Berlin Issue

Autor/Herausgeber: 
Graphic #44

Berlin Issue

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Kurzbeschreibung: 

Most people know close to nothing about Berlin’s economy. The one thing everyone can agree on is the fact that the average wage of Berlin is significantly lower than any other cities in Germany, and that Berlin city government has suffered from deficit spending year after year. Truth be told, it was none other than reasonable living costs and rents that pushed Berlin to become the powerhouse of creativity. However, at this point, things are not as they used to be. Some argue that the surge of rent prices over the past few years will fundamentally change the city’s nature of cultural ecology.

Nevertheless, Berlin is still considered as one of the most desirable cities to move in for young creators. Berlin is more like a natural organic body; various forms of cultural events co-exist, and each of its districts reflects the daily life of immigrants from different parts of the world. An ever-increasing energy comes out of exhibition openings held by over 300 independent cultural organizations on a daily basis—this is not even counting events hosted by city-run museums and large art galleries. Street walls covered in posters—a process and a result of both cultural and economic activity—also reveal the lively side of Berlin.

Here are some questions that arise. How does this diagnosis reflect the reality of Berlin? Or is it just a prejudice or a superficial bias? Is there any opportunity left in Berlin? What does it mean to be Berlin? Is it still valid?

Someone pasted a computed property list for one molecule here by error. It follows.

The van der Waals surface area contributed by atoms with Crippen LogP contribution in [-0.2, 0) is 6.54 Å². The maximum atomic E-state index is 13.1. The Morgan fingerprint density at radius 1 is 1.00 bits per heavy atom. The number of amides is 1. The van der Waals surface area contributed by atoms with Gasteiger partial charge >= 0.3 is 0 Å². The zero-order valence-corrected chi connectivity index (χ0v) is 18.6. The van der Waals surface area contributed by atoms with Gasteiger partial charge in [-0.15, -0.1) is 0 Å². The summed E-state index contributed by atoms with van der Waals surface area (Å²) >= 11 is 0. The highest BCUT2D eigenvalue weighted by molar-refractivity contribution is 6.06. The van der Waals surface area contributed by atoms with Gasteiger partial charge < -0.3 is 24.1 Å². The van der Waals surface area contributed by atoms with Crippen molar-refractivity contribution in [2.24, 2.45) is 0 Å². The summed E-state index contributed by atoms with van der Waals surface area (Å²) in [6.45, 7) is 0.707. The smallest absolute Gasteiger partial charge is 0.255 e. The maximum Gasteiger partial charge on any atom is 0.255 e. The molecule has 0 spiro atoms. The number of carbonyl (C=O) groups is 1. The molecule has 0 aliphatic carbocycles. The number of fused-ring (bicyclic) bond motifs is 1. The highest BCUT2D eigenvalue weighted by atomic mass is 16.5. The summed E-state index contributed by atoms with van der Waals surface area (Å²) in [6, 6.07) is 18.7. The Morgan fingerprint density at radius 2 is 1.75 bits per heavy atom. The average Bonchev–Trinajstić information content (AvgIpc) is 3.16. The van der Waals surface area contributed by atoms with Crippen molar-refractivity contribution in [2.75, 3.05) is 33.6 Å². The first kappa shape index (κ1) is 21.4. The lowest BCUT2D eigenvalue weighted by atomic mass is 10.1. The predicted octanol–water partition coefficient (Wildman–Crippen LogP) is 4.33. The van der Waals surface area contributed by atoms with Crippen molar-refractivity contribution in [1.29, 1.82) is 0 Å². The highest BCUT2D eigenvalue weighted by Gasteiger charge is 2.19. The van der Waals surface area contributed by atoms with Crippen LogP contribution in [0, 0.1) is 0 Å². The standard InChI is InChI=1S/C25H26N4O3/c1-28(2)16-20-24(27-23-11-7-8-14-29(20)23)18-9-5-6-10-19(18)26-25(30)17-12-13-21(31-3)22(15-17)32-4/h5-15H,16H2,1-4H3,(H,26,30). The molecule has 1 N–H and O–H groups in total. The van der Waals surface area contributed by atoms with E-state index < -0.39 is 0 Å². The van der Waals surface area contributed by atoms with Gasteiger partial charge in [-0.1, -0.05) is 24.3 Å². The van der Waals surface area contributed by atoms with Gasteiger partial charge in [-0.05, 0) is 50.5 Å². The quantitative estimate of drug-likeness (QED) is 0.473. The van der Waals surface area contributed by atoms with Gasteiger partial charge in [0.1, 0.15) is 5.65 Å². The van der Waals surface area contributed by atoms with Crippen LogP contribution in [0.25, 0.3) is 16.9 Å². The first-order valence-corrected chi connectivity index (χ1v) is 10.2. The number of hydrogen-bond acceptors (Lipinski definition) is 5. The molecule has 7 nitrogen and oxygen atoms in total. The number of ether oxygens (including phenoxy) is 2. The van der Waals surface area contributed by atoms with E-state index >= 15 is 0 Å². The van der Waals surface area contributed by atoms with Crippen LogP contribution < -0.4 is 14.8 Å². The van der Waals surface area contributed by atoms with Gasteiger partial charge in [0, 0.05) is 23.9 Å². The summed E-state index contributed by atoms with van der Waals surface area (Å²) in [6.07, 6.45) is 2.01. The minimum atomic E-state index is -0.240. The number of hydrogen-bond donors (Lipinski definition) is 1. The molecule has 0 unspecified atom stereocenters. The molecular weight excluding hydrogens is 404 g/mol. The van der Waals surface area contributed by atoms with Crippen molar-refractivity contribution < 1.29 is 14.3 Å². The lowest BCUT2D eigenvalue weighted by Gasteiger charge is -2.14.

Over the past few months, we got together with different studios and their members to talk about the situation that gives rise to such questions: from those located in Kreuzberg, where most design studios are set up, to those in Charlottenburg, the richest region of the old West Berlin; and from Berlin’s iconic studios to lesser-known practices. They all shared with us rich stories about Berlin as viewed from their standpoints. It is about what has changed and what hasn’t changed, and, at the same time, expectations and worries. It’s also about preconceptions and realities.

We deeply appreciate the 14 studios’ sharing of their frank views on Berlin and their design practices. We would also like to show our gratitude to Node’s Serge Rompza and writer Madeleine Morley, who developed an interesting conversation about Berlin’s graphic design history, and Martin Conrads, who wrote an insightful text on Berlin’s poster culture. Our thanks also go out to all those who participated as contributors.

We hope this issue will help those who are curious about Berlin’s graphic design culture. In addition to detailing design practices of studios that work in the field, we also touched on other relevant issues including rent rise and gentrification. That’s why this issue’s subtitle “studio rental guide” is actually something more than mere rhetoric. Willkommen in Berlin!

CONTRIBUTORS
Büro Bum Bum
David Benski
Dinamo
Eps51
Fehras Publishing Practices
FM Aussenwerbung
Ham Minjoo
Kim Jungyun
Kulturplakatierung
Madeleine Morley
Martin Conrads
preggnant
Rimini Berlin
Ruohan Wang
Schick Toikka
Serge Rompza (NODE)
Stahl R
Studio Pandan
Studio Santiago da Silva
Studio Yukiko

Planned, Edit & designed by
Bernd Grether, Kim Young Sam, Lee Aram, Shin Dokho

Autor/Herausgeber: 
Graphic #44

Berlin Issue

Graphic, 2019,